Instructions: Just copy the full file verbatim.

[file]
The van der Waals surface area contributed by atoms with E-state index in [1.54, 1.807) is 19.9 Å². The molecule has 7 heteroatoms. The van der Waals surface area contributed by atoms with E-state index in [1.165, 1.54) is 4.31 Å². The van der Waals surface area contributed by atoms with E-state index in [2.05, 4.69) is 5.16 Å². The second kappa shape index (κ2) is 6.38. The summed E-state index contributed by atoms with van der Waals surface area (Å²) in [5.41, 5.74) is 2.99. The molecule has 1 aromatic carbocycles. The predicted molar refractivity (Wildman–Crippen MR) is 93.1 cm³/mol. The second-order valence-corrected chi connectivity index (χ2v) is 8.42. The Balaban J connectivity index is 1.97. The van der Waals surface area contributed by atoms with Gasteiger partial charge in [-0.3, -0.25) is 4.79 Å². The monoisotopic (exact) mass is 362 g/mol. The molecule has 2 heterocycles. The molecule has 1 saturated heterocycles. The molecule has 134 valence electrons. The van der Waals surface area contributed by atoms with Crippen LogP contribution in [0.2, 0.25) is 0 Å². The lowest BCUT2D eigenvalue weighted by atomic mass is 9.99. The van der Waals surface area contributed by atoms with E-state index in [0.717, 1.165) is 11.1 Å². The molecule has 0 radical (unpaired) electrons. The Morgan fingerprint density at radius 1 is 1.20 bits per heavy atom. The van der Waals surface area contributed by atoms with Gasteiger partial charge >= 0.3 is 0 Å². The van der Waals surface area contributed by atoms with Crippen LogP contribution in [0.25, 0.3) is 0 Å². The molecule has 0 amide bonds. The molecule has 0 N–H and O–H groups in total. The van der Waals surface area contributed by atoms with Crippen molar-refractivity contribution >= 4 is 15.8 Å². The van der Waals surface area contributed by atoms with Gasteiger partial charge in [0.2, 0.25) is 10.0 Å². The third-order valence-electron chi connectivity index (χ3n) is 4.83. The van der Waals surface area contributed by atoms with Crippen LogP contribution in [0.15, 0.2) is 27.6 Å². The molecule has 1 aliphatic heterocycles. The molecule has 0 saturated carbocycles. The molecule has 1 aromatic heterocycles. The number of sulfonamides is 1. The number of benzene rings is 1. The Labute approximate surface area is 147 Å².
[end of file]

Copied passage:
The van der Waals surface area contributed by atoms with E-state index in [1.54, 1.807) is 19.9 Å². The molecule has 7 heteroatoms. The van der Waals surface area contributed by atoms with E-state index in [1.165, 1.54) is 4.31 Å². The van der Waals surface area contributed by atoms with E-state index in [2.05, 4.69) is 5.16 Å². The second kappa shape index (κ2) is 6.38. The summed E-state index contributed by atoms with van der Waals surface area (Å²) in [5.41, 5.74) is 2.99. The molecule has 1 aromatic carbocycles. The predicted molar refractivity (Wildman–Crippen MR) is 93.1 cm³/mol. The second-order valence-corrected chi connectivity index (χ2v) is 8.42. The Balaban J connectivity index is 1.97. The van der Waals surface area contributed by atoms with Gasteiger partial charge in [-0.3, -0.25) is 4.79 Å². The monoisotopic (exact) mass is 362 g/mol. The molecule has 2 heterocycles. The molecule has 1 saturated heterocycles. The molecule has 134 valence electrons. The van der Waals surface area contributed by atoms with Crippen LogP contribution in [0.2, 0.25) is 0 Å². The lowest BCUT2D eigenvalue weighted by atomic mass is 9.99. The van der Waals surface area contributed by atoms with E-state index in [0.717, 1.165) is 11.1 Å². The molecule has 0 radical (unpaired) electrons. The Morgan fingerprint density at radius 1 is 1.20 bits per heavy atom. The van der Waals surface area contributed by atoms with Gasteiger partial charge >= 0.3 is 0 Å². The van der Waals surface area contributed by atoms with Crippen LogP contribution in [0.25, 0.3) is 0 Å². The molecule has 0 amide bonds. The molecule has 0 N–H and O–H groups in total. The van der Waals surface area contributed by atoms with Crippen molar-refractivity contribution >= 4 is 15.8 Å². The van der Waals surface area contributed by atoms with Gasteiger partial charge in [0.2, 0.25) is 10.0 Å². The third-order valence-electron chi connectivity index (χ3n) is 4.83. The van der Waals surface area contributed by atoms with Crippen LogP contribution in [0.15, 0.2) is 27.6 Å². The molecule has 1 aliphatic heterocycles. The molecule has 0 saturated carbocycles. The molecule has 1 aromatic heterocycles. The number of sulfonamides is 1. The number of benzene rings is 1. The Labute approximate surface area is 147 Å².